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Learning the American way

Diversified Investments Group principal Alan Milton recently attended the IAFP Convention held Orlando, Florida. He filed this report.

Monday, November 17th 1997, 12:00AM

by Philip Macalister

Like many things in America, the Orange County Convention Centre in Orlando is on the grand scale. On three levels, it has meeting space of 350,000 square feet, 1.1 million square feet of exhibition space and a main auditorium larger than the Aotea Centre. I did not measure it, but the length of the single building which comprises the centre must have been close to one kilometre. So the 2500 delegates to our convention occupied only a small part of the available space and only half filled the main auditorium for the opening addresses.

Although most of the delegates were from the USA, 17 other countries were represented including 12 delegates from New Zealand, 40 from Australia plus others from diverse countries such as the United Kingdom, France, Japan, Argentina and Italy.
Americans I talked to seemed surprised but delighted that people from New Zealand should come to their conference.
At registration, delegates received a very useful nylon document bag which contained a number of things, most importantly the pre-printed papers for every session that was being presented over the three days of the conference. These were bound into three manuals, one for each day, which collectively were some 6 cm thick.
Sessions of between 60 and 90 minutes began at 8.30am and finished about 6pm. Various themes ran through the convention sessions, some of these eg. taxation, estate planning, aimed specifically at the US delegates. Other themes-sales and marketing, practice management, investment, technology - were of equal value to a wider audience and it was these sessions the overseas delegates largely attended.
The conference programme contained about 50 educational. As well, there were several keynote speakers including the opening address by Dr Tony Allessandra "How to get and keep clients" and the closing address by Jeff Soluri of the Disney organisation "Creative Service Delivery - Disney - style" ("you have to give everybody the show they expect": Walt Disney. Is it any different for financial planners?).
A general session given by Dr Bob Goodman also featured. It was titled "Economic & Investment Outlook: Get ready for Take off!" Whilst this may sound inapt, given the market turbulence which began three weeks later, it reflects the extraordinary optimism Americans seem to have about the future of America. (If you want a longer view, read ‘The Long Boom: A History of the Future 1980-2020 in the July 1997 edition of "Wired", A super article).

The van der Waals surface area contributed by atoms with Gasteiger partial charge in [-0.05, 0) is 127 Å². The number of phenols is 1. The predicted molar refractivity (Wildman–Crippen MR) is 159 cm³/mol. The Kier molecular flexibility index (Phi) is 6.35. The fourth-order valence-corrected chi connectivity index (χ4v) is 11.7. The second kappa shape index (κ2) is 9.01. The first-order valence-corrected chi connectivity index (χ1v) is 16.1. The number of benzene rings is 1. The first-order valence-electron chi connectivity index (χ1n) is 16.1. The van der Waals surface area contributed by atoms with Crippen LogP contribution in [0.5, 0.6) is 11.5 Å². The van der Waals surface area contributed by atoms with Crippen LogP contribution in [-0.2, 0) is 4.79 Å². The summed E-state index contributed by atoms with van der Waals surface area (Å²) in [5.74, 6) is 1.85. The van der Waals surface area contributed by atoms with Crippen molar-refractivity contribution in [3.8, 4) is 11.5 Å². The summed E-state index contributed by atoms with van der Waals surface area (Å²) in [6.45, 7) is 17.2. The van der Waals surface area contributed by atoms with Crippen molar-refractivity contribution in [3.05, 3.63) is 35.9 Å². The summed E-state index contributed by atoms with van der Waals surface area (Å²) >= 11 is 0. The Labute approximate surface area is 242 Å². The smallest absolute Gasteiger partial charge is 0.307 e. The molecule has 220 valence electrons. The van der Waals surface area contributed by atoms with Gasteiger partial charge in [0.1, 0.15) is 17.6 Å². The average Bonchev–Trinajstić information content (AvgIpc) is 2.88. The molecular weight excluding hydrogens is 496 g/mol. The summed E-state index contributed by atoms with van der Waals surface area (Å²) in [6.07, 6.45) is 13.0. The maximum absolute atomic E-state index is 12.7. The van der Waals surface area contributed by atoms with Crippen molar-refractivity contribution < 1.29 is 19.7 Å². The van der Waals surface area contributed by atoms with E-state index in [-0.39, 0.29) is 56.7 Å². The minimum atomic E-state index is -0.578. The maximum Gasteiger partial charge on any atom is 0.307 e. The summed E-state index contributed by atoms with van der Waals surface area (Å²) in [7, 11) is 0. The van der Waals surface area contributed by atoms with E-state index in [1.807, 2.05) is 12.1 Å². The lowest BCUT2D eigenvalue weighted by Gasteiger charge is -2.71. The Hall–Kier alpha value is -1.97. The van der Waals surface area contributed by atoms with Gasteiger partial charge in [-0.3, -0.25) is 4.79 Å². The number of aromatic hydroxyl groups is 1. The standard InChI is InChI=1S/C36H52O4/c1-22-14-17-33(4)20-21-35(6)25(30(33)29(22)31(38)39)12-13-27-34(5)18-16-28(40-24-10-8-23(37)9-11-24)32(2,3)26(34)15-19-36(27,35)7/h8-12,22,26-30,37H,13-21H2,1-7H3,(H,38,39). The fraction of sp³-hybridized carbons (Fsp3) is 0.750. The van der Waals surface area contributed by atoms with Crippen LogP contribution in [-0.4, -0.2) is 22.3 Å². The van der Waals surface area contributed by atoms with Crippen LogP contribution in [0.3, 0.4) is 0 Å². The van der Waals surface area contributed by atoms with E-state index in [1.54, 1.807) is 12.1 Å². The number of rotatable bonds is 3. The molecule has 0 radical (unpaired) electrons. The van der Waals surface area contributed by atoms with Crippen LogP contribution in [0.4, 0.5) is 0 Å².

For the really keen, numerous exhibitors gave separate product/service presentations lasting roughly an hour and commencing at 7.15am (with breakfast) and 12.30pm, outside of the official programme.
There were some 600 exhibition stands from a wide variety of exhibitors, about 200 of these mutual fund companies, the largest grouping, and 50 offering computer and software services. Giveaways were many & varied: stress relievers, backpacks, puzzles in various shapes and sizes, mouse pads, CD Roms, car windscreen shields, torches, beach balls, plus the ubiquitous pens and "post it" pads.
I attended eight educational sessions, mostly related to business development & practice management.
  • Bill Bachrach on "How to earn more money and lead a simpler life"; probably the best attended educational session at the convention.
  • "What’s really important to the over 55 market place".
  • "Due diligence: the Planner’s Black Hole".
  • "Building your winning team;" a panel discussion on running your practice and including some very blunt comments on staff remuneration. (Don’t believe all American planners make a lot of money. Some do, many struggle).
  • "Get the word out: Media & Public Relations."
  • "42 Techniques for working with Aging Baby Boomers".
  • "Optimising Future Think" (this is where the "Wired" article came from).
  • "Marketing to Employees in a corporate down sizing"; two youngish planners from Silicon valley whom I can best describe as the Starsky and Hutch of financial planning - brash and pushy (but they make a lot of money).
Inevitably, there were one or two flat patches but overall I was not disappointed with my choices and came away with a good many ideas and reassurances that our business is going down the right track.
So I felt that the convention was well worth while and enjoyed it from both an educational and social perspective.
Mention must be made of the generosity of Paul Fyfe and Armstrong Jones who provided New Zealand delegates with a smart shirt and a straw hat and entertained us to a superb dinner at what is reputed to be the best Italian restaurant in the USA.
Next year’s Convention is in Salt Lake City, Utah and in 1999 it will be in Yuma, Arizona. Should you go? An unqualified "yes" because it exposes New Zealand advisers to a whole new environment, a highly developed profession which is much more deeply entrenched than we are here. It is an indication of where we could be in 5-10 years if we get it right.
It is also an opportunity to hear a range of speakers on subjects we usually cover more superficially here. Perhaps it is because they have a larger history of involvement than we have; perhaps because their compliance procedures are more onerous, perhaps because their markets are much larger and more complex.
What ever the reason, it is an opportunity to expand your horizons and get a vision of what the future could hold.
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